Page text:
Summer Research: Sociability

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While my plan for the summer was to spend most of it researching and writing about Austen, probably I will not get to do as much of that as I had hoped. Don’t you hate it when “life” (in my case, my health) gets in the way of all of the fun things you want to do?

That said, today I spent some time reading chapters from the second edition of The Cambridge Companion to Jane Austen. I am writing a paper on readers and sociability, or at least I planned to continue writing a paper on this topic this summer, so I turned to this trusted companion to expand my knowledge on sociability.

What a joy it was to read Gillian Russell’s chapter on sociability. If you have any interest in the topic, check it out. Russell has written on sociability elsewhere, too, so she’s your scholar to follow.

Here’s a teaser passage from page 176:

“Jane Austen’s fiction represents one of the most sophisticated analyses we have of the elusive ‘character or quality’ of sociable human interaction.”

“Sociable human interaction”: Austen celebrates it and pokes fun at it. When do we, not merely Austen’s characters, succeed at being or fail to be sociable? What drives our desires to be friendly, open in our communication with others, and empathetic or at least sympathetic? What causes us to shut down, snub others, or even be downright rude? What can we learn about ourselves and others in talking about sociability?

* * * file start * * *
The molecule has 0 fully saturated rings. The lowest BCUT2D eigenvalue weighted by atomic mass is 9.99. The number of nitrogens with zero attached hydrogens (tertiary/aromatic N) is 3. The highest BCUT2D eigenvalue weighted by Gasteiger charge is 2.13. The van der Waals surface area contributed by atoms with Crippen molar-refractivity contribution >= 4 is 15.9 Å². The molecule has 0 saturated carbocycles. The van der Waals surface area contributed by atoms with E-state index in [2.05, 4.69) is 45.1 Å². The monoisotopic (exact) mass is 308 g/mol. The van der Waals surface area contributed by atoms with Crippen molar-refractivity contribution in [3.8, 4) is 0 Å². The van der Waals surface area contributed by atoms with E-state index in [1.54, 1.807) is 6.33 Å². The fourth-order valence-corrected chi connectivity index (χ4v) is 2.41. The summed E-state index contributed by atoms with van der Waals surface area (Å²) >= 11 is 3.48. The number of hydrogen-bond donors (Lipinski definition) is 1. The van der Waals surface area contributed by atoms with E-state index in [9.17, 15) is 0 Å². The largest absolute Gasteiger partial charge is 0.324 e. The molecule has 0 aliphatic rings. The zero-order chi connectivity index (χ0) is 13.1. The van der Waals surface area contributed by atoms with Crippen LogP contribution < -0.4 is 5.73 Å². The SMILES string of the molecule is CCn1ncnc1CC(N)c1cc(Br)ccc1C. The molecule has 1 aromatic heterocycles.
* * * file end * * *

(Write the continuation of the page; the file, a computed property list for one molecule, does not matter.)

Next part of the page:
I like to think about these things. I guess that’s why I like Austen’s fiction so much–there I find fertile ground for studying character, and not merely the fictional kind.

2 thoughts on “Summer Research: Sociability

  1. This is such an interesting topic–sociability. Undoubtedly we have all been on both sides– either the recipient or perpetrator of empathetic social communication or snubby rudeness.
    Such as the picnic scene in Emma where she is behaving so rudely, then admonished by Mr. Knightly.
    Only to show care and concern for others a few scenes later. The genius of Jane Austen, or at least one aspect of her genius, is to hold a mirror up for us to tiptoe into and out of. And to see more clearly the beauty of empathy and strive to move toward it if we can.

    Like

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